Future of Delmarva Public Radio Remains Uncertain - WBOC-TV 16, Delmarvas News Leader, FOX 21 -

Future of Delmarva Public Radio Remains Uncertain

(Photo: WBOC) (Photo: WBOC)

SALISBURY, Md.- It is an icon over the airways of Delmarva, going back some 25 years. But now the future of Delmarva Public Radio is looking shaky. With uncertain finances, and the need to find a new home, the radio station seems to be short on options. Now, keeping the station "on air" could mean a big shift from what listeners have grown used to.

A familiar voice sounds over the airways of a familiar station; housed in a familiar building on the campus of Salisbury University.

But the need to demolish Caruthers Hall, the station's home for the past quarter century, highlights the need for change. Change, to make way for a new campus library. Change, to salvage a struggling radio station.

"We're a non-profit wing of the Salisbury University Foundation, and like a lot of non-profits, sometimes our balance sheet doesn't, you know, we don't raise enough money and revenues, as good as they've been, sometimes lag a little bit behind," explained Delmarva Public Radio Interim General Manager Mike Dunn.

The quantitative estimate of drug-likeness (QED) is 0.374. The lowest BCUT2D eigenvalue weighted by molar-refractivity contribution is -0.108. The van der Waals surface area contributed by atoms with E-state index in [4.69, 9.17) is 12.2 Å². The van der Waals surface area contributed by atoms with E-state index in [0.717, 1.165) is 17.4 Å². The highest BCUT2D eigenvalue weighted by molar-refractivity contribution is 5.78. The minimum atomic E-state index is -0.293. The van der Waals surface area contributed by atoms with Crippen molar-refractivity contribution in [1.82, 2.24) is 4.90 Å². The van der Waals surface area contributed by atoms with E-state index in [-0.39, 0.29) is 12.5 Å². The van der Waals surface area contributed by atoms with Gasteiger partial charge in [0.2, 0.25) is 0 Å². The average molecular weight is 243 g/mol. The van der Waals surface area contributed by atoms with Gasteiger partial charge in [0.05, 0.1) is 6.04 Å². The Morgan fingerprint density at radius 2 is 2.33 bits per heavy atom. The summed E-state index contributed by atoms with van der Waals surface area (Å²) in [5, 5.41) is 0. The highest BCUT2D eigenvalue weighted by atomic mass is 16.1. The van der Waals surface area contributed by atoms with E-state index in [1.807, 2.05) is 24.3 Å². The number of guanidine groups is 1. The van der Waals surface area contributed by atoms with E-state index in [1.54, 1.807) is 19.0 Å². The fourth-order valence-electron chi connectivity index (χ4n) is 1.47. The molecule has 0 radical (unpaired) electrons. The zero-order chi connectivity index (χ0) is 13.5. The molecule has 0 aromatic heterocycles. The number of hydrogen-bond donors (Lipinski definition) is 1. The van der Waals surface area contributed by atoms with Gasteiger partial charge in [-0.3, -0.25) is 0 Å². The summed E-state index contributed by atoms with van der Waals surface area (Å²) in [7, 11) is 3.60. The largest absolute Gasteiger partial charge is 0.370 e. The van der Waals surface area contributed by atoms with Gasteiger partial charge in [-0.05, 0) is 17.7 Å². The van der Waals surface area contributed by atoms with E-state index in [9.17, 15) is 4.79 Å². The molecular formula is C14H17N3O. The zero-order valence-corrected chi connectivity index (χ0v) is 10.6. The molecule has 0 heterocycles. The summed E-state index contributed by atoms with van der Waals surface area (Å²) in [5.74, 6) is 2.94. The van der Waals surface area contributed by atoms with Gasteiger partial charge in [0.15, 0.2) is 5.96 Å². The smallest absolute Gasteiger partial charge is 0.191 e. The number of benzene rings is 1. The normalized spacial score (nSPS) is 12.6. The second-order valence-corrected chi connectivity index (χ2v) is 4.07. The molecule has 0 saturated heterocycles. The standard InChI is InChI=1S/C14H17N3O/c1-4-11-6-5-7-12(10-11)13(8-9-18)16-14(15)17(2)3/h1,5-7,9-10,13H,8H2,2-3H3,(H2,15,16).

To help balance the budget, a consulting report suggests changing the NPR news/talk format, and switching the classical station so that programming would come from an outside source.

That is an idea that worries radio personality Paul Hull.

"I would like to see both of them continue, because they're both very popular," he noted. "You know, classical music programming is something you can't get anywhere else. You know, if this disappears, it's gone."

Long-time fan Walt Barcus specializes in computer work for radio stations, like Delmarva Public Radio. According to Barcus, moving locations will only add to the current struggles.

"Many of the services that they've counted on for 25 years from the university, they're about to lose," he said. "When the building comes down, if they have to go off campus, they have to pay for rental of the new facility. They'll have to pay for other services that they currently are given by the university."

WBOC asked Dunn what Delmarva Public Radio might look like another 25 years from now.

"I don't have any idea. I hope that it's still here," he said. "I hope that it's still local, I think that it has been an invaluable asset to the university and to the university Foundation and my hope is that it would continue to be that way."

A future of uncertainty, yet still filled with hope.

For the first time, the Salisbury University Foundation wants to give the public the chance to sound off on the issues facing Delmarva Public Radio.

A public meeting will be held Tuesday at 6:30 p.m. in the Wicomico Room of SU's Guerrieri University Center.

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